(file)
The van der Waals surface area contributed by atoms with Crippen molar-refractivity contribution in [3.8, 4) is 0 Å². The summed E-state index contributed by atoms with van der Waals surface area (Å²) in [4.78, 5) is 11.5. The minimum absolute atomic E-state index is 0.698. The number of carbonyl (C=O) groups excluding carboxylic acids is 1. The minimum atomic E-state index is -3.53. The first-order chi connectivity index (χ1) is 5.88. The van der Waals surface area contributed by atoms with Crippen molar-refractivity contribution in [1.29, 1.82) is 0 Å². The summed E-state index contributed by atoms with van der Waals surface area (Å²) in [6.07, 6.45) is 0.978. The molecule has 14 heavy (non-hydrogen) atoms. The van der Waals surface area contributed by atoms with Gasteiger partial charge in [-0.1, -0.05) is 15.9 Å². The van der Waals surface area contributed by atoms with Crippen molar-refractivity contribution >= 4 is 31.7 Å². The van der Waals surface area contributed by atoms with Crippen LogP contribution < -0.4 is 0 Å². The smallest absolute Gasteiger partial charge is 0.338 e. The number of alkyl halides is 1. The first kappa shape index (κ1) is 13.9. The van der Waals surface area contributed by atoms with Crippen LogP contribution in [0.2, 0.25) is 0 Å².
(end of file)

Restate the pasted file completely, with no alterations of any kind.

The van der Waals surface area contributed by atoms with Crippen molar-refractivity contribution in [3.8, 4) is 0 Å². The summed E-state index contributed by atoms with van der Waals surface area (Å²) in [4.78, 5) is 11.5. The minimum absolute atomic E-state index is 0.698. The number of carbonyl (C=O) groups excluding carboxylic acids is 1. The minimum atomic E-state index is -3.53. The first-order chi connectivity index (χ1) is 5.88. The van der Waals surface area contributed by atoms with Crippen molar-refractivity contribution in [1.29, 1.82) is 0 Å². The summed E-state index contributed by atoms with van der Waals surface area (Å²) in [6.07, 6.45) is 0.978. The molecule has 14 heavy (non-hydrogen) atoms. The van der Waals surface area contributed by atoms with Gasteiger partial charge in [-0.1, -0.05) is 15.9 Å². The van der Waals surface area contributed by atoms with Crippen molar-refractivity contribution >= 4 is 31.7 Å². The van der Waals surface area contributed by atoms with Crippen LogP contribution < -0.4 is 0 Å². The smallest absolute Gasteiger partial charge is 0.338 e. The number of alkyl halides is 1. The first kappa shape index (κ1) is 13.9. The van der Waals surface area contributed by atoms with Crippen LogP contribution in [0.2, 0.25) is 0 Å².